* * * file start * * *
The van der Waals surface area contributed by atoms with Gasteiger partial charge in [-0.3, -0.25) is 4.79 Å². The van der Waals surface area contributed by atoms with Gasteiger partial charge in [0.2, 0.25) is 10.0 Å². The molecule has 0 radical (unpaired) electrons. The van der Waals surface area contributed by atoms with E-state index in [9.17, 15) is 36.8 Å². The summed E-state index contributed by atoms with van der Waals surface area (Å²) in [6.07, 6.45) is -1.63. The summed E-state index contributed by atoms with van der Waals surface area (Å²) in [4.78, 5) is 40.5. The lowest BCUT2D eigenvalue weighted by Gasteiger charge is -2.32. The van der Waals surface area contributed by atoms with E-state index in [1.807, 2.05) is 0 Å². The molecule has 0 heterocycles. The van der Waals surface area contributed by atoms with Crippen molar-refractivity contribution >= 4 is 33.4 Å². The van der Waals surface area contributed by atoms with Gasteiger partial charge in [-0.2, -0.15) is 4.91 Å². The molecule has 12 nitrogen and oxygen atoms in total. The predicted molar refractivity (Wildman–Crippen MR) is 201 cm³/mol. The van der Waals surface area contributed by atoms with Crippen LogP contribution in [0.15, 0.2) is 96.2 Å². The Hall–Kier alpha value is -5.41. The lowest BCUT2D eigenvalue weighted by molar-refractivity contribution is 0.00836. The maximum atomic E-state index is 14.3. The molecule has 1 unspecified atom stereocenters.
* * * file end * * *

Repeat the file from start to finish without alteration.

The van der Waals surface area contributed by atoms with Gasteiger partial charge in [-0.3, -0.25) is 4.79 Å². The van der Waals surface area contributed by atoms with Gasteiger partial charge in [0.2, 0.25) is 10.0 Å². The molecule has 0 radical (unpaired) electrons. The van der Waals surface area contributed by atoms with E-state index in [9.17, 15) is 36.8 Å². The summed E-state index contributed by atoms with van der Waals surface area (Å²) in [6.07, 6.45) is -1.63. The summed E-state index contributed by atoms with van der Waals surface area (Å²) in [4.78, 5) is 40.5. The lowest BCUT2D eigenvalue weighted by Gasteiger charge is -2.32. The van der Waals surface area contributed by atoms with E-state index in [1.807, 2.05) is 0 Å². The molecule has 0 heterocycles. The van der Waals surface area contributed by atoms with Crippen molar-refractivity contribution >= 4 is 33.4 Å². The van der Waals surface area contributed by atoms with Gasteiger partial charge in [-0.2, -0.15) is 4.91 Å². The molecule has 12 nitrogen and oxygen atoms in total. The predicted molar refractivity (Wildman–Crippen MR) is 201 cm³/mol. The van der Waals surface area contributed by atoms with Crippen LogP contribution in [0.15, 0.2) is 96.2 Å². The Hall–Kier alpha value is -5.41. The lowest BCUT2D eigenvalue weighted by molar-refractivity contribution is 0.00836. The maximum atomic E-state index is 14.3. The molecule has 1 unspecified atom stereocenters.